Operation of the headlamp is all accomplished with one rubberized button. Pressing the button repeatedly cycles through all four settings (high, medium, low, flash). Pressing it a final time turns off the headlamp. If one setting has been enabled for more than two seconds, pressing the button turns off the headlamp.

Summary

My initial likes and concerns can be found below:

Likes

  • Batteries very easy to install
  • One button operation is very simple

Concerns

  • I've never used a headlamp where the headband is removable. While this may be simple for cleaning the headband, I am uncertain if the headlamp will stay in place during active use.

This concludes my Initial Report. The Field Report will be amended to this report in approximately two months from the date of this report. Please check back then for further information.

Field Report - April 18, 2008

Field Conditions

I have used the Princeton Tec Fuel for over two months now in just about every condition imaginable. I've used it hiking in rain, snow and sleet. I've used it recently in 75 F (24 C) weather. In January and February, I had the opportunity to use the Fuel in -10 F (-23 C) weather. I've used it when working on my car or searching for something under the couch. In short, I've used it a lot!

Backpacking trips included multiple day hikes and two overnight trips. These trips occurred in the areas surrounding my home. Most of the day hikes occurred in the gorges around Ithaca, New York. Whether on these hikes as been relatively mild. Temperatures varied between 35 F and 55 F (2 C and 13 C).

In an effort to give some idea of my usage, I'd say I use it on average for about 6 hours a week. Over the 2.5 months since the Initial Report was posted, this gives me approximately 60 - 70 hours of use. Thus far, I've had to replace the batteries twice. Most of my usage was on the highest output setting.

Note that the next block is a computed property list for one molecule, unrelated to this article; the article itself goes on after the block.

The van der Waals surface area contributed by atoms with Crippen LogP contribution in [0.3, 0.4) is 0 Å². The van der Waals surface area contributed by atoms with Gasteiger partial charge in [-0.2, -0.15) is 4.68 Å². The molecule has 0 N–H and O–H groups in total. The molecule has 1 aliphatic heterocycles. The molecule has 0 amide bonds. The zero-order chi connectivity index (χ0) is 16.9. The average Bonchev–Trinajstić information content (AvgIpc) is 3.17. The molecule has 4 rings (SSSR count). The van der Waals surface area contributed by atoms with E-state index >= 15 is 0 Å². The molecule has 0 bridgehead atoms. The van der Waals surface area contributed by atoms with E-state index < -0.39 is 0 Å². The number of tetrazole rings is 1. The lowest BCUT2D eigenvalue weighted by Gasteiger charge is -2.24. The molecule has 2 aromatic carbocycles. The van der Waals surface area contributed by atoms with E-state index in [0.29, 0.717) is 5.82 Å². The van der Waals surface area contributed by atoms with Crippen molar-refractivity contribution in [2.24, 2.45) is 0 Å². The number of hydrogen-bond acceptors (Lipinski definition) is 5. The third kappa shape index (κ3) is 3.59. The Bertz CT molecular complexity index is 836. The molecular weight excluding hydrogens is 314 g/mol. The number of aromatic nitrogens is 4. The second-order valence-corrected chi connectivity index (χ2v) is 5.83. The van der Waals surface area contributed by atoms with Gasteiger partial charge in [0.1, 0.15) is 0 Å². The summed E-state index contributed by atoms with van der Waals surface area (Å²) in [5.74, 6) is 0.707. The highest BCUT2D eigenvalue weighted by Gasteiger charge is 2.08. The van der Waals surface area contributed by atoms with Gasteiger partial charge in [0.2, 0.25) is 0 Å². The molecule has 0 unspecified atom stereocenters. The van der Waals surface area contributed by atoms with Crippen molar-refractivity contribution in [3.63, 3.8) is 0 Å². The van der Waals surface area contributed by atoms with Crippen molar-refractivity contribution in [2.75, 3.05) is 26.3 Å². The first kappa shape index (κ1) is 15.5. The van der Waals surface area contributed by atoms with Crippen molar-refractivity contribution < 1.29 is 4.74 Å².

Product Impressions

I'm happy to report that this has been one of the easiest test series I've ever participated in. Not so much due to the amount of thought I put into using the gear, but more so the lack of thought I have regarding the Fuel. As long as I remember to pack it, it's just there, ready to work. The one button operation is fantastic and the design of the button is great. I can use it with thick gloves or even mittens without a problem. Everything just works.

Battery life has been excellent. As I mentioned earlier, I use the lamp mainly on its highest output setting. One of the benefits to this headlamp over others I've used is that it doesn't simply die -- it tapers out slowly (over the course of an hour or so) making it very easy to not get left stranded with no light. Also, the battery compartment is very easy to use once you realize that the headband clip doubles as a sort of pry bar to open the latch. While it may sound difficult, it's actually very easy.

Comfort has been wonderful. I often forget I'm wearing the lamp when I come in from outside or enter my tent -- usually blinding anyone around me. I've worn the Fuel over a winter hat, a baseball cap and with no headgear and found that the elastic band has been comfortable and required no real adjustment after initially finding a good setting. Also, the head of the lamp adjusts through a far greater range of motion than other lamps I've tried making it possible to focus the beam anywhere from a couple feet in front of my boots up into the trees. Also, my initial concern with regard to the removable headband was thus far, unfounded. The lamp has stayed securely attached throughout a wide range of motions.